Leuthard v. Independent School District 912

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Justia Opinion Summary

The Supreme Court reversed the decision of the Workers' Compensation Court of Appeals (WCCA) vacating factual findings made by the workers' compensation judge regarding the reasonableness and necessity of an employee's medical treatment for work-related injuries, holding that the WCCA erred.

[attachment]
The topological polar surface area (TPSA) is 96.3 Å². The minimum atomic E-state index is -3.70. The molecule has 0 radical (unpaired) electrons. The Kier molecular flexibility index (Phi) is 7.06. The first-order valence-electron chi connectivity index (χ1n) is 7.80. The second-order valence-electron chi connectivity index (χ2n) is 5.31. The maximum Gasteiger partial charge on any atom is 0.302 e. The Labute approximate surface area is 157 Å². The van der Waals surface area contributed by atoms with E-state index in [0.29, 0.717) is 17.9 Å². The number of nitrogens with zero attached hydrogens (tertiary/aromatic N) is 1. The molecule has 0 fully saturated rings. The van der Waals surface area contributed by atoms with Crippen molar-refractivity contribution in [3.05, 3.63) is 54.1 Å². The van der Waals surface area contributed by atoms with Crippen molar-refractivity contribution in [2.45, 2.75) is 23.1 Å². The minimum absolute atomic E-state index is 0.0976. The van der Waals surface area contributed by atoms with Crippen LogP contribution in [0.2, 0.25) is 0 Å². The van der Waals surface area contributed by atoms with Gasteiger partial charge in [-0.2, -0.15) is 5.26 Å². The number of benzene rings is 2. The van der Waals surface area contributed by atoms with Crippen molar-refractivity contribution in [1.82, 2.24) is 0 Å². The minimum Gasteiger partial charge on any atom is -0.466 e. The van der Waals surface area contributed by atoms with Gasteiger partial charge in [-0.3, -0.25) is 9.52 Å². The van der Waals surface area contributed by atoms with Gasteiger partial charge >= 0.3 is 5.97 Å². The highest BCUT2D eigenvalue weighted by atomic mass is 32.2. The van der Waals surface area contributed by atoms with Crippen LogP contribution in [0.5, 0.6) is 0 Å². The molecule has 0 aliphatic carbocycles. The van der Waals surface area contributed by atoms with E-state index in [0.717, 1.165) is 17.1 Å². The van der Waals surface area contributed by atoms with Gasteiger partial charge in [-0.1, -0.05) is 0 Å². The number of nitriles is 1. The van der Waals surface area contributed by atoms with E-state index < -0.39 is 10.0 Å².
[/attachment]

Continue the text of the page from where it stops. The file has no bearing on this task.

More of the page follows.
Respondent received a Gillette-style injury to her neck and upper spine. Respondent was later notified by her former employer, Appellant, that it would no longer approve reimbursement for certain injections. A compensation judge determined that the injections were neither necessary nor reasonable. The WCCA reversed, concluding that the decision of the compensation judge was not supported by substantial evidence in the record. The Supreme Court reversed, holding that the WCCA erred in (1) vacating the workers' compensation judge's factual findings; and (2) directing the compensation judge to consider whether Respondent's case presented rare circumstances warranting an exception from the treatment parameters.